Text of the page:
MoSCoW approach, from DSDM, is based on the 80/20 rule, in which 80% of the benefit of a system will be derived only from 20 percent of the system requirements.

Iteration Length

Iteration length

Length of an Iteration depends upon:

  • Length of release being worked on.
  • Amount of uncertainty.
  • Ease of getting feedback.
  • How long the priorities remain unchanged.
  • Overhead of Iterating. For Example, Each iteration must be fully regression tested.
  • While defining the length of the Iterations, the team should consider how it will deliver valuable chunks of product functionality, the definition and development of user stories, and the acceptance of user stories by the customers.
  • There’s no magic iteration duration that is right for all the teams under all circumstances. The right iteration length for a team on one project may not be the right length for the same team on a different project.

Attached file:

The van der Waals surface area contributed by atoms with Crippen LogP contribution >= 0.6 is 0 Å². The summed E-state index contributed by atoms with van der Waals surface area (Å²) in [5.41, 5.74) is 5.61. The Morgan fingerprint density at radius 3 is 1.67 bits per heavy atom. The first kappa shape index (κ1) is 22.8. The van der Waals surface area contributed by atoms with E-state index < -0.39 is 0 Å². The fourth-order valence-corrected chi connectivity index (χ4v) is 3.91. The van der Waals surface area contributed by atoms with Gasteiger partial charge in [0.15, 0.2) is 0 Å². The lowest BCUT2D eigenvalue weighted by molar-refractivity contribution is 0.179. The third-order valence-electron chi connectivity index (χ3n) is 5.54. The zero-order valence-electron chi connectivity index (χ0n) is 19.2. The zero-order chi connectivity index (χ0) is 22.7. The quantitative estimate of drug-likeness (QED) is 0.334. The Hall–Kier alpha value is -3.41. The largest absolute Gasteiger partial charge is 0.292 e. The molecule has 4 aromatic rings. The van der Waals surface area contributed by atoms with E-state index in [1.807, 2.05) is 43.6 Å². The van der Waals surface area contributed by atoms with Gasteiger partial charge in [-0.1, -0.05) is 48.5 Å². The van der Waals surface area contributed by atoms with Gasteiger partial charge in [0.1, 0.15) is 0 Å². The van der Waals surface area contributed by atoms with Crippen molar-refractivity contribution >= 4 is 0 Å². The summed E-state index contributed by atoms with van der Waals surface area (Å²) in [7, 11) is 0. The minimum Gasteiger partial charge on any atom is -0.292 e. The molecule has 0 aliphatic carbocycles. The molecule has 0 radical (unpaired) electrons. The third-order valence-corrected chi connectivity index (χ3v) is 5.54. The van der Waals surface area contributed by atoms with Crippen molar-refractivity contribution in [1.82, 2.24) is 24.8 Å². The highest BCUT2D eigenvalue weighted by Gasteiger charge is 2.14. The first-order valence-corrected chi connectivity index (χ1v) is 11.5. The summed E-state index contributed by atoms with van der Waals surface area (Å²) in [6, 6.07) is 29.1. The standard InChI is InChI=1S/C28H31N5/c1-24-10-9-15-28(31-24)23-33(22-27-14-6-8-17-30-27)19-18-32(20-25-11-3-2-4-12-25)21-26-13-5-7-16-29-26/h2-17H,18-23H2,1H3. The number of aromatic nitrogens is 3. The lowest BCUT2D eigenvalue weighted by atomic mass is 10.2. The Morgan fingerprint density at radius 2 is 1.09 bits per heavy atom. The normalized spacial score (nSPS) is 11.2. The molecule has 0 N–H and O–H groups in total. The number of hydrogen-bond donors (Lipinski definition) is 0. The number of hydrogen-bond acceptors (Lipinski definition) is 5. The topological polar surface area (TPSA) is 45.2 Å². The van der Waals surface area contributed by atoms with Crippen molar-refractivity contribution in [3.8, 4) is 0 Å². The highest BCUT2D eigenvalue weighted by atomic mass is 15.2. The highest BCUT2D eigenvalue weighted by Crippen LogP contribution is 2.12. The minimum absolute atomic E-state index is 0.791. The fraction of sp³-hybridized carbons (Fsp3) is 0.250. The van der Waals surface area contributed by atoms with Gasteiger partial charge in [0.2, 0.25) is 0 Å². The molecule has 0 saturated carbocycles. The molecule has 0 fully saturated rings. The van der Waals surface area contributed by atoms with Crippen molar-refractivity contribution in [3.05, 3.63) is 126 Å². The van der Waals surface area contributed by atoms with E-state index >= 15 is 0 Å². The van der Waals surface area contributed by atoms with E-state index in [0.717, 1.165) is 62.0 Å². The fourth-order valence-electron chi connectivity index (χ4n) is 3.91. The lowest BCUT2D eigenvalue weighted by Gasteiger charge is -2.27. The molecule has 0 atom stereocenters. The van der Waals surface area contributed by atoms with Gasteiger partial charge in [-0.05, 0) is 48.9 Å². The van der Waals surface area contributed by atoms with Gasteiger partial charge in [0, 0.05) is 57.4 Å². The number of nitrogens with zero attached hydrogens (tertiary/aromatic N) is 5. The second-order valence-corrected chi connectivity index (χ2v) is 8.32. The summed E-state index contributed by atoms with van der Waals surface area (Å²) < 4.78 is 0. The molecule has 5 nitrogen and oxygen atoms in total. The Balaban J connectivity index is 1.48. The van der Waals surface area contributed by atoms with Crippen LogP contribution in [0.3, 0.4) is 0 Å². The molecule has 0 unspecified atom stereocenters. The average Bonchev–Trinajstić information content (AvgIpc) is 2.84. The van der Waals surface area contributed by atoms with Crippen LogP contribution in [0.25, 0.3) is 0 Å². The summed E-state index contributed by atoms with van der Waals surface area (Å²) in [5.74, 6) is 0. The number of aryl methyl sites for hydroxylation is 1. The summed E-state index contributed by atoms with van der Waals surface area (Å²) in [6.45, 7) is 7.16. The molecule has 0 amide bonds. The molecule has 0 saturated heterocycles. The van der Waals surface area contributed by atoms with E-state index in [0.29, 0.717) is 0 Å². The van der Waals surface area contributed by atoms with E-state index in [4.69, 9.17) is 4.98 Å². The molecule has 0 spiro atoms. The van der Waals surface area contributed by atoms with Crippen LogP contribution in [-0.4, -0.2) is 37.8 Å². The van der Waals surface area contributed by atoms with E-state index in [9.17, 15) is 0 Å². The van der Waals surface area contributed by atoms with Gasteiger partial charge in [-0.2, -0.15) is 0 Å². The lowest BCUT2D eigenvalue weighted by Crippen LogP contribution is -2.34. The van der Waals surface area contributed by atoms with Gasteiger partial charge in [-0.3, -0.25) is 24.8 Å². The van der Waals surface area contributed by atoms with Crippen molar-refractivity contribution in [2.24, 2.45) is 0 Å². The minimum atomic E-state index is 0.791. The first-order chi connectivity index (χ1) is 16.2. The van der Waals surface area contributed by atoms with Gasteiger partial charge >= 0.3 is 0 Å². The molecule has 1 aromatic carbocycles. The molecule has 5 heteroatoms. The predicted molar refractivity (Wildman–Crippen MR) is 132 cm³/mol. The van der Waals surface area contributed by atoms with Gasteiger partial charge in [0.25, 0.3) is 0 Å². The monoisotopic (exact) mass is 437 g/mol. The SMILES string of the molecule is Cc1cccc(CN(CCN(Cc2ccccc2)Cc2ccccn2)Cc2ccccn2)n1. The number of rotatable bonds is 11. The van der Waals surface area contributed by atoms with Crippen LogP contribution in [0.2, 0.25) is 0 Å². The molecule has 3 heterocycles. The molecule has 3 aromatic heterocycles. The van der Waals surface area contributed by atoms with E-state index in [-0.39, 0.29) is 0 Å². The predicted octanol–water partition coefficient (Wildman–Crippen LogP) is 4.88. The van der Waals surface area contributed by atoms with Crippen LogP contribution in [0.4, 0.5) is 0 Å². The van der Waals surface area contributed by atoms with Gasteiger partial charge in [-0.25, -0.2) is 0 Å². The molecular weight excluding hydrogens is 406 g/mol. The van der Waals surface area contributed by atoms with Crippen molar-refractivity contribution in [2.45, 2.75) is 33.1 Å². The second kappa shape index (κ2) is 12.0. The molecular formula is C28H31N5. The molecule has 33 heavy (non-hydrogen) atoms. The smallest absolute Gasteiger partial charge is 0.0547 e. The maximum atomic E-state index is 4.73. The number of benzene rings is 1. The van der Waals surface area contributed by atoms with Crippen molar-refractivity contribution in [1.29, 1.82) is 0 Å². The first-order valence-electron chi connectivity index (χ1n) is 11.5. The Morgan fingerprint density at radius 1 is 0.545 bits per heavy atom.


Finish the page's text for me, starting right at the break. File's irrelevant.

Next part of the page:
• Have 4 to 5 iterations in a release and it will give you an opportunity to inspect and adapt.
  • For high uncertainty projects, it is suggested to follow small iteration lengths.

Estimating Initial Velocity

Velocity is a measure of the number of user story points or stories completed by a team per iteration.

MethodDescription
Use historic valueUse historical value for teams worked together.
ExperimentFor new teams run an iteration.
Make forecastBreak stories and estimate hours and reverse calculate an amount of work a team can do in an iteration.

Backlog Grooming

Grooming refers to a set of three principal activities i.e. Creating and Refining (adding details to) PBIs, Estimating PBIs, and Prioritizing. Grooming is a collaborative process. Items are discovered, described, prioritized, decomposed, and refined by the entire team.

Backlog Grooming

When to perform Grooming:

  • Initial: Before release planning or as a part of the Release-planning activity.
  • Ongoing: During each sprint (Scrum allocates up to 10% of the team’s availability for the grooming activities).